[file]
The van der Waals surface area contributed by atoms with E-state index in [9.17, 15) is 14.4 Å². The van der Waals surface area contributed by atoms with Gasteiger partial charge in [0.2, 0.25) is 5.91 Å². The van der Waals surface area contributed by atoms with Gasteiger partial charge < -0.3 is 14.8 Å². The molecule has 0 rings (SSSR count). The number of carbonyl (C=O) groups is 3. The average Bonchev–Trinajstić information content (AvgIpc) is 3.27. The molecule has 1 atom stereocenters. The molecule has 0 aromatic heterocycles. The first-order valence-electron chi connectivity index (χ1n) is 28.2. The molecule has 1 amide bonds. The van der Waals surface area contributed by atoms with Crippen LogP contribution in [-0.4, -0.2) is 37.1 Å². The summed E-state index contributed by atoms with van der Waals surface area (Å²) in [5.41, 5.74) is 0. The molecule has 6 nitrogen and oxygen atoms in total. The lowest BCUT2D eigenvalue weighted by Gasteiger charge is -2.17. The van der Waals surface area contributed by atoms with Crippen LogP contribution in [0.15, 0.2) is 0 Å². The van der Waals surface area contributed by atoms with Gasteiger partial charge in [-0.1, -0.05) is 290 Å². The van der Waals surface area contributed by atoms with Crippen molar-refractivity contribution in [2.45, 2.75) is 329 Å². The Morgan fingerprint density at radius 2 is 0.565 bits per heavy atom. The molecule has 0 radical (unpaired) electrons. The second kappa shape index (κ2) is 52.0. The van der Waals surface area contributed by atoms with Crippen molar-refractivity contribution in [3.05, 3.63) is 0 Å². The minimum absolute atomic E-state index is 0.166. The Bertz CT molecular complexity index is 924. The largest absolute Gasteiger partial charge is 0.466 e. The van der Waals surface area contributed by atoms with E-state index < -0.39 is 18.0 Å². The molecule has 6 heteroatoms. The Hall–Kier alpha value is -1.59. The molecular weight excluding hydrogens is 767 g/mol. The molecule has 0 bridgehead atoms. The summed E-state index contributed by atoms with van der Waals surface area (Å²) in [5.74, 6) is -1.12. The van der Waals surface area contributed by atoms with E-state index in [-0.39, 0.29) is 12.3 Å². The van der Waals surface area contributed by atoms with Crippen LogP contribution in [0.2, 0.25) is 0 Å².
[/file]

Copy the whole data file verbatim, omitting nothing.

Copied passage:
The van der Waals surface area contributed by atoms with E-state index in [9.17, 15) is 14.4 Å². The van der Waals surface area contributed by atoms with Gasteiger partial charge in [0.2, 0.25) is 5.91 Å². The van der Waals surface area contributed by atoms with Gasteiger partial charge < -0.3 is 14.8 Å². The molecule has 0 rings (SSSR count). The number of carbonyl (C=O) groups is 3. The average Bonchev–Trinajstić information content (AvgIpc) is 3.27. The molecule has 1 atom stereocenters. The molecule has 0 aromatic heterocycles. The first-order valence-electron chi connectivity index (χ1n) is 28.2. The molecule has 1 amide bonds. The van der Waals surface area contributed by atoms with Crippen LogP contribution in [-0.4, -0.2) is 37.1 Å². The summed E-state index contributed by atoms with van der Waals surface area (Å²) in [5.41, 5.74) is 0. The molecule has 6 nitrogen and oxygen atoms in total. The lowest BCUT2D eigenvalue weighted by Gasteiger charge is -2.17. The van der Waals surface area contributed by atoms with Crippen LogP contribution in [0.15, 0.2) is 0 Å². The van der Waals surface area contributed by atoms with Gasteiger partial charge in [-0.1, -0.05) is 290 Å². The van der Waals surface area contributed by atoms with Crippen molar-refractivity contribution in [2.45, 2.75) is 329 Å². The Morgan fingerprint density at radius 2 is 0.565 bits per heavy atom. The molecule has 0 radical (unpaired) electrons. The second kappa shape index (κ2) is 52.0. The van der Waals surface area contributed by atoms with Crippen molar-refractivity contribution in [3.05, 3.63) is 0 Å². The minimum absolute atomic E-state index is 0.166. The Bertz CT molecular complexity index is 924. The largest absolute Gasteiger partial charge is 0.466 e. The van der Waals surface area contributed by atoms with E-state index < -0.39 is 18.0 Å². The molecule has 6 heteroatoms. The Hall–Kier alpha value is -1.59. The molecular weight excluding hydrogens is 767 g/mol. The molecule has 0 bridgehead atoms. The summed E-state index contributed by atoms with van der Waals surface area (Å²) in [5.74, 6) is -1.12. The van der Waals surface area contributed by atoms with E-state index in [-0.39, 0.29) is 12.3 Å². The van der Waals surface area contributed by atoms with Crippen LogP contribution in [0.2, 0.25) is 0 Å².